Shimogamo Shrine is one of the two riverside shrines that hosts Kyoto's biggest festival — the Aoi Matsuri. Located in northern Kyoto, both Shimogamo and Kamigamo shrines are intentionally placed to ward off evil and protect the city. In 1994, Shimogamo Shrine was deemed to be a UNESCO World Heritage Site.
Situated among the peaceful Kamogawa and Takanogawa rivers, Shimogamo Shrine is a popular place for visitors during summer. The shrine grounds are venues for multiple unique summer festivals, such as firefly-viewing events and horse archery shows. The entrance to the shrine grounds is marked by a huge red torii gate, where you can see the imposing Karamon gate structure within.
It's said that the thunder god Wakeikazuchi was born after a deity blessed the goddess Tamayorihime-no-mikoto while she was purifying herself at the Kamo River. While at the river, the goddess noticed an arrow in the water — after picking it up, the arrow turned into a god. She married this god and then gave birth to a son, who eventually became the Shimo & Kami gamo shrines' Wakeikazuchi god of thunder.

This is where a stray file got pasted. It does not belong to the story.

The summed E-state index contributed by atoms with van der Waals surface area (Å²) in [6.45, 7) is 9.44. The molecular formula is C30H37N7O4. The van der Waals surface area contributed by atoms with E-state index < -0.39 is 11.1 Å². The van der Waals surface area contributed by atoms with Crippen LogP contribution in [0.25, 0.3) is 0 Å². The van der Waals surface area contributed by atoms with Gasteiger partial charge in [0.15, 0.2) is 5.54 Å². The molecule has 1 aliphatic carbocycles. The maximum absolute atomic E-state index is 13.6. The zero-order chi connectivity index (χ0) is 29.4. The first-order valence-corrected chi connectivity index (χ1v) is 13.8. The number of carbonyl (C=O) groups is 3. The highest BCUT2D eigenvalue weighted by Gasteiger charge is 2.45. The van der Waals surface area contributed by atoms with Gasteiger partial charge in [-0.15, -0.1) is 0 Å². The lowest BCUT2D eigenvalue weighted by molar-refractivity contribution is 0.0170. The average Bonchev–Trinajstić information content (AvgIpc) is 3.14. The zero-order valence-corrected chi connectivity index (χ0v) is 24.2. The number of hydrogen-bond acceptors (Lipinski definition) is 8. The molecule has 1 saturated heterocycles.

15-minute walk from Denmachi-Yanagi Station (Keihan Line)
5-minute bus ride from Denmachi-Yanagi Station to Shimogamojinja-mae stop (via city bus no. 4)
Ginkakuji is best known as the Silver Pavilion and was built in 1482. Unlike its golden counterpart Kinkakuji, Ginkakuji Temple is not actually plated..
Kamigamo Shrine is Kyoto’s oldest Shinto shrine. It was built in the year 678, during the rule of Emperor Tenmu. One of the 17 UNESCO World Heritage..
Nijo Castle is one of the most accessible UNESCO spots in Kyoto, being just a short walk from Nijojo-mae Station. The former residence of the Tokugawa..